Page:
Oh, the tragedy of being a law-abiding citizen. I had passes to see an advanced screening of Marie Antoinette in a multiplex that was also showing a sneak preview of The Prestige. I resisted the urge to pull a bait-and-switch, and stuck with the movie I came to see.
About 30 minutes in, the film broke, so clearly I made the wrong decision. At that point I already knew that Maria (Kirsten Dunst), archduchess of Austria, was blindly paired with the heir to France's throne to form an alliance between the two countries. (Who needs treaties when you have arranged marriage?) The only good news was that Dunst had barely spoken any lines.
The rest of the film is similarly low on word count. I'll credit director Sofia Coppola with creating an overall mood in her film, but the sparse script left the audience begging for insight. She's a much better director than writer -- it's a great curiosity that she won an Oscar in the latter department. And then there's the music.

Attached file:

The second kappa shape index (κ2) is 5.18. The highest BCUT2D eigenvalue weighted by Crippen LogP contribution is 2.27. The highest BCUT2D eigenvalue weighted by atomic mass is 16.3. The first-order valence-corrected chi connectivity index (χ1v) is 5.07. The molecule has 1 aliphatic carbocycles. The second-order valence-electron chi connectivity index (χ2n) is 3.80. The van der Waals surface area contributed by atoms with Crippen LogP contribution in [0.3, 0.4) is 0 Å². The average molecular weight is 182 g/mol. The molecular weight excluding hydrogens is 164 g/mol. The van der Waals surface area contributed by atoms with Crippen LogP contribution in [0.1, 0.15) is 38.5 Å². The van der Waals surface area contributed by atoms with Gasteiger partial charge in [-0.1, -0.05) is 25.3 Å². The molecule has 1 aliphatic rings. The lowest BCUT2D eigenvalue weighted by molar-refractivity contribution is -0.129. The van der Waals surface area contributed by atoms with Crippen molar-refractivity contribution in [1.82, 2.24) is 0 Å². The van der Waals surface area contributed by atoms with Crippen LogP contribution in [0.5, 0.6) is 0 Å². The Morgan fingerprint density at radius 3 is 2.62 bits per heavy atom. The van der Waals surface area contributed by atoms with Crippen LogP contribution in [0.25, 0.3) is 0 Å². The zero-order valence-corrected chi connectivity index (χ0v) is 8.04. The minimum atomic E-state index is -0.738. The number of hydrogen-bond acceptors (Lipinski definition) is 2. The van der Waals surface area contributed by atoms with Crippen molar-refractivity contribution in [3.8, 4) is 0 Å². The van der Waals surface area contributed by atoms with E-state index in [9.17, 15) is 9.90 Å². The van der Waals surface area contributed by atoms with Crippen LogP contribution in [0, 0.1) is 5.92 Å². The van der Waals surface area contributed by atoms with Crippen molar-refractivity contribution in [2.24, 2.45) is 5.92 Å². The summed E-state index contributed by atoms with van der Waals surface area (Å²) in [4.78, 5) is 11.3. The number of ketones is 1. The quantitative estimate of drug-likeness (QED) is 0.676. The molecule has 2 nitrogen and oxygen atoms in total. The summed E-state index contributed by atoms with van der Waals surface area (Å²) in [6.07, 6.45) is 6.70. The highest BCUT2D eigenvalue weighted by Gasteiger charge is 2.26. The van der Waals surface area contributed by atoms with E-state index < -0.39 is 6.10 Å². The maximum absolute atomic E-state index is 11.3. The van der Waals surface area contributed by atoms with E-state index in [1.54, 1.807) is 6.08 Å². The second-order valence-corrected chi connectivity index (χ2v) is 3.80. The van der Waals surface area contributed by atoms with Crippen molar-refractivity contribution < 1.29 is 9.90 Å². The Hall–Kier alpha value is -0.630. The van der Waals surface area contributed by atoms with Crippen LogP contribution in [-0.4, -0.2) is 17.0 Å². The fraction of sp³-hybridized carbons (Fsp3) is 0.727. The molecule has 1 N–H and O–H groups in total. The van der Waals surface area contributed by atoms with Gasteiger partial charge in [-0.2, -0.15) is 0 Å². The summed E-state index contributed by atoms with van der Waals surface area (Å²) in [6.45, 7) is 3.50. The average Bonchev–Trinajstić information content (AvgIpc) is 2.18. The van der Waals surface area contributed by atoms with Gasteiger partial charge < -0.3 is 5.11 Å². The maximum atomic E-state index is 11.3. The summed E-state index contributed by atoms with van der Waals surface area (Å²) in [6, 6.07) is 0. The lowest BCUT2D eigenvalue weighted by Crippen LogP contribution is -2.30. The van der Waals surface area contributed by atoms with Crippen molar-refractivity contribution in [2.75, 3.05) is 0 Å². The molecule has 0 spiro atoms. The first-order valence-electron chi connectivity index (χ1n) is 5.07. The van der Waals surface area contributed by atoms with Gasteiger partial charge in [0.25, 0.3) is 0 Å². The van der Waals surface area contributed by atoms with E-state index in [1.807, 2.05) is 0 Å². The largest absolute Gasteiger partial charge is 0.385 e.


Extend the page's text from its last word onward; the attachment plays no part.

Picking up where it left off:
You know how modern music is played in period pieces like Moulin Rouge or A Knight's Tale, and the audience has to decide whether to be annoyed by the anachronism, or suspend disbelief and enjoy themselves? Same thing here. Much has been written about Sofia's choice to use a soundtrack of 1980's pop and new wave. I think it was a wise decision. Silence pervades so much of the movie that any joyful noise was welcome.
Generally, I'm not a Kirsten Dunst fan -- her mistaken casting in the Spider-Man movies is made more glaring because everyone else is so perfect -- but in this context, as a royal girl caught up in history, she makes for a believable Marie Antoinette. I didn't necessarily like her or this movie, but now I have reason to believe that her excellent turn in Bring It On was not an aberration.